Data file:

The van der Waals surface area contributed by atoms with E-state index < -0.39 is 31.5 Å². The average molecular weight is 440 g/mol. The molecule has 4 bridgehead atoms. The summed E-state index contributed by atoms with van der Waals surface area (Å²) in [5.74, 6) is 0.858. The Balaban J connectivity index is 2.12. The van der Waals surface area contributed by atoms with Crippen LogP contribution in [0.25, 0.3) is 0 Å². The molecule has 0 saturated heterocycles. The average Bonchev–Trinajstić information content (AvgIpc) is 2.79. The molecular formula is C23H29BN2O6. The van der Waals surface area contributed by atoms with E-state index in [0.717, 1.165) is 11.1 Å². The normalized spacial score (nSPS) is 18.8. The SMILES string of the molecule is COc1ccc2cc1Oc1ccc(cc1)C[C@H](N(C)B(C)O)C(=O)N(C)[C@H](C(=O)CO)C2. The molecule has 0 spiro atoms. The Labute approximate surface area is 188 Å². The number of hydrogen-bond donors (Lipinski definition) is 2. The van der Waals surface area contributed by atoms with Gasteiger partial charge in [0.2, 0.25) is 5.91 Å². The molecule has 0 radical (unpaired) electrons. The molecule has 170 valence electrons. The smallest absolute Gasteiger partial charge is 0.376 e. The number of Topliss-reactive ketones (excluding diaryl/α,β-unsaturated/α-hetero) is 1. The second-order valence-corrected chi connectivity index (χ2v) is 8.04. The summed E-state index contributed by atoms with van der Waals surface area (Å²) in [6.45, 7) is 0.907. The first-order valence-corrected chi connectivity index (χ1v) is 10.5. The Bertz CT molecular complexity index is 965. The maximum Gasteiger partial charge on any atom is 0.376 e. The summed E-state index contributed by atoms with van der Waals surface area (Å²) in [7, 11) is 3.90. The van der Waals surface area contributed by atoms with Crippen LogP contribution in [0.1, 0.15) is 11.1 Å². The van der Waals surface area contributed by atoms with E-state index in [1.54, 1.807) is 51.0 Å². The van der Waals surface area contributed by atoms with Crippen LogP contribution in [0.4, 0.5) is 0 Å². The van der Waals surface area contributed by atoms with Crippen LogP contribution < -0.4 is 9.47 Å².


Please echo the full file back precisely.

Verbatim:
The van der Waals surface area contributed by atoms with E-state index < -0.39 is 31.5 Å². The average molecular weight is 440 g/mol. The molecule has 4 bridgehead atoms. The summed E-state index contributed by atoms with van der Waals surface area (Å²) in [5.74, 6) is 0.858. The Balaban J connectivity index is 2.12. The van der Waals surface area contributed by atoms with Crippen LogP contribution in [0.25, 0.3) is 0 Å². The molecule has 0 saturated heterocycles. The average Bonchev–Trinajstić information content (AvgIpc) is 2.79. The molecular formula is C23H29BN2O6. The van der Waals surface area contributed by atoms with E-state index in [0.717, 1.165) is 11.1 Å². The normalized spacial score (nSPS) is 18.8. The SMILES string of the molecule is COc1ccc2cc1Oc1ccc(cc1)C[C@H](N(C)B(C)O)C(=O)N(C)[C@H](C(=O)CO)C2. The molecule has 0 spiro atoms. The Labute approximate surface area is 188 Å². The number of hydrogen-bond donors (Lipinski definition) is 2. The van der Waals surface area contributed by atoms with Gasteiger partial charge in [0.2, 0.25) is 5.91 Å². The molecule has 0 radical (unpaired) electrons. The molecule has 170 valence electrons. The smallest absolute Gasteiger partial charge is 0.376 e. The number of Topliss-reactive ketones (excluding diaryl/α,β-unsaturated/α-hetero) is 1. The second-order valence-corrected chi connectivity index (χ2v) is 8.04. The summed E-state index contributed by atoms with van der Waals surface area (Å²) in [6.45, 7) is 0.907. The first-order valence-corrected chi connectivity index (χ1v) is 10.5. The Bertz CT molecular complexity index is 965. The maximum Gasteiger partial charge on any atom is 0.376 e. The summed E-state index contributed by atoms with van der Waals surface area (Å²) in [7, 11) is 3.90. The van der Waals surface area contributed by atoms with Crippen LogP contribution in [0.1, 0.15) is 11.1 Å². The van der Waals surface area contributed by atoms with E-state index in [1.54, 1.807) is 51.0 Å². The van der Waals surface area contributed by atoms with Crippen LogP contribution in [0.4, 0.5) is 0 Å². The van der Waals surface area contributed by atoms with Crippen LogP contribution < -0.4 is 9.47 Å².